If they do that just once, they set an example for everyone else who becomes infected, because those who don't pay end up with data leaked and a GDPR fine. Everybody else who gets infected afterwards is going to see the attackers are serious. While ransom ware from specialist cyber-criminal gangs such as Sodinokibi and DoppelPaymer grab the headlines, ransom ware-as-a-service has continued to be an issue for organizations around the world, with ransom ware families like Zepto and Cryptolocker causing problems.

Ensuring that security patches are applied as soon as possible helps prevent hackers from exploiting known vulnerabilities to gain a foothold inside the network in the first place, while organizations should also apply multi-factor authentication across the ecosystem because that can prevent hackers moving across the network by gaining additional controls.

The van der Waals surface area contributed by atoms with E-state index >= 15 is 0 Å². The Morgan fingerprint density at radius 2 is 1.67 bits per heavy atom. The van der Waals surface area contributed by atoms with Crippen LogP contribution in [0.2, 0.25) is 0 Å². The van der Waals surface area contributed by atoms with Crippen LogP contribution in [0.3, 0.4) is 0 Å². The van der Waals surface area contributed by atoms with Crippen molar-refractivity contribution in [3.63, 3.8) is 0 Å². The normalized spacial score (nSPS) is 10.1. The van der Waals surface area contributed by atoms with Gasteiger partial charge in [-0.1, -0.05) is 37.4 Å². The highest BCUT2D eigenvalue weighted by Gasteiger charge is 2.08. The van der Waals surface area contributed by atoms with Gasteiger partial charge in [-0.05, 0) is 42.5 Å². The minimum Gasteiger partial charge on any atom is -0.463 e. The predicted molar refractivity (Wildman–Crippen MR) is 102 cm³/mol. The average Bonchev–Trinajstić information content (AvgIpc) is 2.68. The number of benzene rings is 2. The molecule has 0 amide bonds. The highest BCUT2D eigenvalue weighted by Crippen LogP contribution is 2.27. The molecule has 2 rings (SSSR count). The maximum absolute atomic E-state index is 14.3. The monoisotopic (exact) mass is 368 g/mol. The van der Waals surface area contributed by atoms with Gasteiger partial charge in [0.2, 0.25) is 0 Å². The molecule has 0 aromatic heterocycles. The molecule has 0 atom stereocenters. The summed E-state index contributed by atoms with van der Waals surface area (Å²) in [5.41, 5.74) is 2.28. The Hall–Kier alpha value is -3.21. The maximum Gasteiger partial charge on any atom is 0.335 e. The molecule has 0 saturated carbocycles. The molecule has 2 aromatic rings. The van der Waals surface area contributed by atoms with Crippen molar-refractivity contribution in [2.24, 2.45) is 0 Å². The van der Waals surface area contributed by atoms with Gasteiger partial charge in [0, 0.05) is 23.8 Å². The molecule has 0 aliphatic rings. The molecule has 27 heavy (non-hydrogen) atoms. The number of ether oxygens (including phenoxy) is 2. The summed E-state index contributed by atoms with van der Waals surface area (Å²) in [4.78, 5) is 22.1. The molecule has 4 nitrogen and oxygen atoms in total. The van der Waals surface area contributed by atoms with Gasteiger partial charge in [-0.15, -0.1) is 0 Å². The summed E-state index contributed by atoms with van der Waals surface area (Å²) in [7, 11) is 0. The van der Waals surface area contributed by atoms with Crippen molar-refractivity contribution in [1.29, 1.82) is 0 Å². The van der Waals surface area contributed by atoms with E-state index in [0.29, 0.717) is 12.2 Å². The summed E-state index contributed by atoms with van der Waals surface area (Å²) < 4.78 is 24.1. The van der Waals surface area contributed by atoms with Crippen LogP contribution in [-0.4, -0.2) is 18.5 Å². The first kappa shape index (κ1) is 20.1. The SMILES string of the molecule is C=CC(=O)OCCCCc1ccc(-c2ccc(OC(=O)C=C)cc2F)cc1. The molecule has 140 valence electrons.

Organizations should also regularly backup their systems, as well as testing those backups on a regular basis as part of a recovery plan, so if the worst happens and ransom ware does infiltrate the network, there's a known method of restoring it without the need to pay cyber criminals.

Ransom ware is rapidly shaping up to be the defining online security issue of our era. It's a brutally simple idea, executed with increasing sophistication by criminal groups. A huge chunk of our lives is now stored digitally, whether that's photos, videos, business plans or customer databases. But too many of us, both businesses and consumers, have been lazy about securing these vital assets, creating an opportunity which criminals have exploited.

Their brilliant twist was to realize they don't have to steal that data to make money: they just have to make it impossible for us to access it again -- by encrypting it -- unless we pay up.